Office Party: Career Catapult or Career Killer?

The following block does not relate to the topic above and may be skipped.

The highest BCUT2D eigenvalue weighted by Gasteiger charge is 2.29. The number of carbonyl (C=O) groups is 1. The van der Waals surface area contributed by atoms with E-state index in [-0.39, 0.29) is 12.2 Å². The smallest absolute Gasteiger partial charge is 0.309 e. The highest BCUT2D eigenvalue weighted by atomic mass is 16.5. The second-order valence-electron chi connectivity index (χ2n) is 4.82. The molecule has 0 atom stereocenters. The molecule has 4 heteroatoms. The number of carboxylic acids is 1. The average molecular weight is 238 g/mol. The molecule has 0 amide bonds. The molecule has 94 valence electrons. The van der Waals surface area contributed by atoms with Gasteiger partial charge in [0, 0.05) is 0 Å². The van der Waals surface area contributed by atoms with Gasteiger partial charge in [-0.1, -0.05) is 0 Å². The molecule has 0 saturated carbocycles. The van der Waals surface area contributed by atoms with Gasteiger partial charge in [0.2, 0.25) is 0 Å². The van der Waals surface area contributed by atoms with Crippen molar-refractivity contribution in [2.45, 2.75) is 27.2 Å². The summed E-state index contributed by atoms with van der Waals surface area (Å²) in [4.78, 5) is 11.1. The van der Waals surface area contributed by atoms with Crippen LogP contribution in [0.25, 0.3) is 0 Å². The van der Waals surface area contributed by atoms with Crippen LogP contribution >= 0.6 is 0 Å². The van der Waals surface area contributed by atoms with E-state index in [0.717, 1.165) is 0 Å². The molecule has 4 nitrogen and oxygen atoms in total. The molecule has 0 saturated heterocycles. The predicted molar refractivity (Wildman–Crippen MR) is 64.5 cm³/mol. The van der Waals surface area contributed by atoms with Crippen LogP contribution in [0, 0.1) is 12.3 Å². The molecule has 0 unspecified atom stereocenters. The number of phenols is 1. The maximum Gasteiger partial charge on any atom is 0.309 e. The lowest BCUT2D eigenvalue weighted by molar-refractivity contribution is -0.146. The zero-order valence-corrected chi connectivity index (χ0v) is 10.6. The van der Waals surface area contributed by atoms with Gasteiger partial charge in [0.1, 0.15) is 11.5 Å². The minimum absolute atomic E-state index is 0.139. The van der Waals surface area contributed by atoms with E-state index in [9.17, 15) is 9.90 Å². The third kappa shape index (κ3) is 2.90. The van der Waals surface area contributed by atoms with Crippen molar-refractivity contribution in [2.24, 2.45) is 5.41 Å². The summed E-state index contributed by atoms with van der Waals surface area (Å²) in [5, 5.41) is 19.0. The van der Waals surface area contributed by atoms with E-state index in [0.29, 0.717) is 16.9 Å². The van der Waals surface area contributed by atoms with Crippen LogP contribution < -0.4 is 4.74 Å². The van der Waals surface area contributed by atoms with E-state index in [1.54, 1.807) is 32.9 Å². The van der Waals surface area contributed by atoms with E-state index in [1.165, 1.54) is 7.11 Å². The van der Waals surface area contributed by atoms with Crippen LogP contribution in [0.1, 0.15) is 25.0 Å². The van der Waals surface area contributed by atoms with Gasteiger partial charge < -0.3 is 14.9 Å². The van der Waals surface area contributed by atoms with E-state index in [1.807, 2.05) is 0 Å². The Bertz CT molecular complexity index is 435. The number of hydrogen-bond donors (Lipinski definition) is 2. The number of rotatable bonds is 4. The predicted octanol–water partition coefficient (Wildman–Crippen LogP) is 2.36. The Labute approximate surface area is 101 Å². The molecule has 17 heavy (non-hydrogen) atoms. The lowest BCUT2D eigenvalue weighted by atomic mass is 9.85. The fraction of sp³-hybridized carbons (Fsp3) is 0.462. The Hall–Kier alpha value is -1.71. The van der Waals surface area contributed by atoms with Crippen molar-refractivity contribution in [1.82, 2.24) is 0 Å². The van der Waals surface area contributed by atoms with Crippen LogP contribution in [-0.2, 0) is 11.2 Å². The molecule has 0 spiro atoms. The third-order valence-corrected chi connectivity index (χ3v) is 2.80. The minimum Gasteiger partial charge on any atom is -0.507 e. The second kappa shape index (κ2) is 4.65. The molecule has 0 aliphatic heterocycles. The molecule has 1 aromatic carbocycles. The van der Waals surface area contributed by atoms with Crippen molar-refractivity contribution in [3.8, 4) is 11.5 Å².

<p><strong>New York — Nov. 13</strong><br />The festive landscape has changed over the years, and it presents some new challenges to even the most seasoned partygoer. “It is still advisable to curb your drinking and hold the glass in your left hand,” said WallStJobs.com founder Robert Graber, “but you should also remember to mute your BlackBerry and iPhone as well.”<br /><br />Graber suggested thinking of the holiday party as a networking event but with better food and a more focused guest list. <br /><br />“Make it a point to introduce yourself to people in your company you would like to get to know better and engage in some light conversation. Don’t use the moment to discuss complex corporate strategy, but you might mention how you have enjoyed your role in the firm and your excitement about the coming year,” said Graber. “Don’t spend a lot of time with any one person. Politely excuse yourself after a few minutes with best wishes for the holidays and move on.”<br /><br />Graber had some other holiday party advice:<br />• Hold your drink in your left hand. (Your right hand stays dry and warm for handshakes.)<br />• Don’t eat salty foods, which may make you drink more, and avoid messy, saucy offerings, which are hard to handle.<br />• Don’t be the first to arrive, and don’t be the last to go.<br />• Dress conservatively. Less is not more at an office event.<br />• Speak positively at all times. Don’t bad-mouth anyone or anything, as you never know who might be listening. (Remember this advice in the elevator, in the coat check line and in the restroom.)<br />• No texting or e-mailing during a party.<br />• Thank your host before leaving.<br /><br />“When handled correctly, holiday parties are wonderful opportunities to get to know your associates and management in a festive environment,” said Graber. “Balance your talking time with listening time to avoid coming across as pushy.”<br /><br />And finally, Graber strongly advised even the most Scrooge-like individual not to skip the event. “You will likely be more noticed negatively by not attending.” </p>